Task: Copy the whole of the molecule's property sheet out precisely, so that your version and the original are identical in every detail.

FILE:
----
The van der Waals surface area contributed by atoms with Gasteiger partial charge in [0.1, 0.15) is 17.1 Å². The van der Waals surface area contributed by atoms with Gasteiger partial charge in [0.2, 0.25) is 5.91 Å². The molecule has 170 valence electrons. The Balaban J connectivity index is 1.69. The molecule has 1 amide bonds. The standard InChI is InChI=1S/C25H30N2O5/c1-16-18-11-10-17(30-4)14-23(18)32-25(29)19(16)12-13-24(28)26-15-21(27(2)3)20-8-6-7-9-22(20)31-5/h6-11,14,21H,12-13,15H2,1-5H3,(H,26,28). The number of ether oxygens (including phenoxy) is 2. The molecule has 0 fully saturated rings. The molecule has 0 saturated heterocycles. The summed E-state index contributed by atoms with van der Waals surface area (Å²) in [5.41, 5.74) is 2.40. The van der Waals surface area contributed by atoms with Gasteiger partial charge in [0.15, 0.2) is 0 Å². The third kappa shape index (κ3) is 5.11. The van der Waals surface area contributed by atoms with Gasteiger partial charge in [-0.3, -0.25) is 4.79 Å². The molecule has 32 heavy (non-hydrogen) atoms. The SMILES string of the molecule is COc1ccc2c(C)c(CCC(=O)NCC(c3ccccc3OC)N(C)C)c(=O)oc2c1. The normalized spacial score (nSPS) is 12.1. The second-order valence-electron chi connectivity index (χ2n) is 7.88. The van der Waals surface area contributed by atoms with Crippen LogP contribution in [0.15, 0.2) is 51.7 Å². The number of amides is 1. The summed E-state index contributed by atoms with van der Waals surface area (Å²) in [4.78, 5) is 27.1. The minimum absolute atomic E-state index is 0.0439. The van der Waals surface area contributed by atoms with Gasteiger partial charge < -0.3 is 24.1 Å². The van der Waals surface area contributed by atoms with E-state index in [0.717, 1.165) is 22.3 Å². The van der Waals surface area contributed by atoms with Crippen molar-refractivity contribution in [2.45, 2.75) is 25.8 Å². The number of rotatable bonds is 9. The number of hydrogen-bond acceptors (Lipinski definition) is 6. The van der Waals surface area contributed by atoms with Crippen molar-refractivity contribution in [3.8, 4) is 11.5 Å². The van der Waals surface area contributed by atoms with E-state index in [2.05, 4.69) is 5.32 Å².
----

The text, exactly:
The van der Waals surface area contributed by atoms with Gasteiger partial charge in [0.1, 0.15) is 17.1 Å². The van der Waals surface area contributed by atoms with Gasteiger partial charge in [0.2, 0.25) is 5.91 Å². The molecule has 170 valence electrons. The Balaban J connectivity index is 1.69. The molecule has 1 amide bonds. The standard InChI is InChI=1S/C25H30N2O5/c1-16-18-11-10-17(30-4)14-23(18)32-25(29)19(16)12-13-24(28)26-15-21(27(2)3)20-8-6-7-9-22(20)31-5/h6-11,14,21H,12-13,15H2,1-5H3,(H,26,28). The number of ether oxygens (including phenoxy) is 2. The molecule has 0 fully saturated rings. The molecule has 0 saturated heterocycles. The summed E-state index contributed by atoms with van der Waals surface area (Å²) in [5.41, 5.74) is 2.40. The van der Waals surface area contributed by atoms with Gasteiger partial charge in [0.15, 0.2) is 0 Å². The third kappa shape index (κ3) is 5.11. The van der Waals surface area contributed by atoms with Gasteiger partial charge in [-0.3, -0.25) is 4.79 Å². The molecule has 32 heavy (non-hydrogen) atoms. The SMILES string of the molecule is COc1ccc2c(C)c(CCC(=O)NCC(c3ccccc3OC)N(C)C)c(=O)oc2c1. The normalized spacial score (nSPS) is 12.1. The second-order valence-electron chi connectivity index (χ2n) is 7.88. The van der Waals surface area contributed by atoms with Crippen LogP contribution in [0.15, 0.2) is 51.7 Å². The number of amides is 1. The summed E-state index contributed by atoms with van der Waals surface area (Å²) in [4.78, 5) is 27.1. The minimum absolute atomic E-state index is 0.0439. The van der Waals surface area contributed by atoms with Gasteiger partial charge < -0.3 is 24.1 Å². The van der Waals surface area contributed by atoms with E-state index in [0.717, 1.165) is 22.3 Å². The van der Waals surface area contributed by atoms with Crippen molar-refractivity contribution in [2.45, 2.75) is 25.8 Å². The number of rotatable bonds is 9. The number of hydrogen-bond acceptors (Lipinski definition) is 6. The van der Waals surface area contributed by atoms with Crippen molar-refractivity contribution in [3.8, 4) is 11.5 Å². The van der Waals surface area contributed by atoms with E-state index in [2.05, 4.69) is 5.32 Å².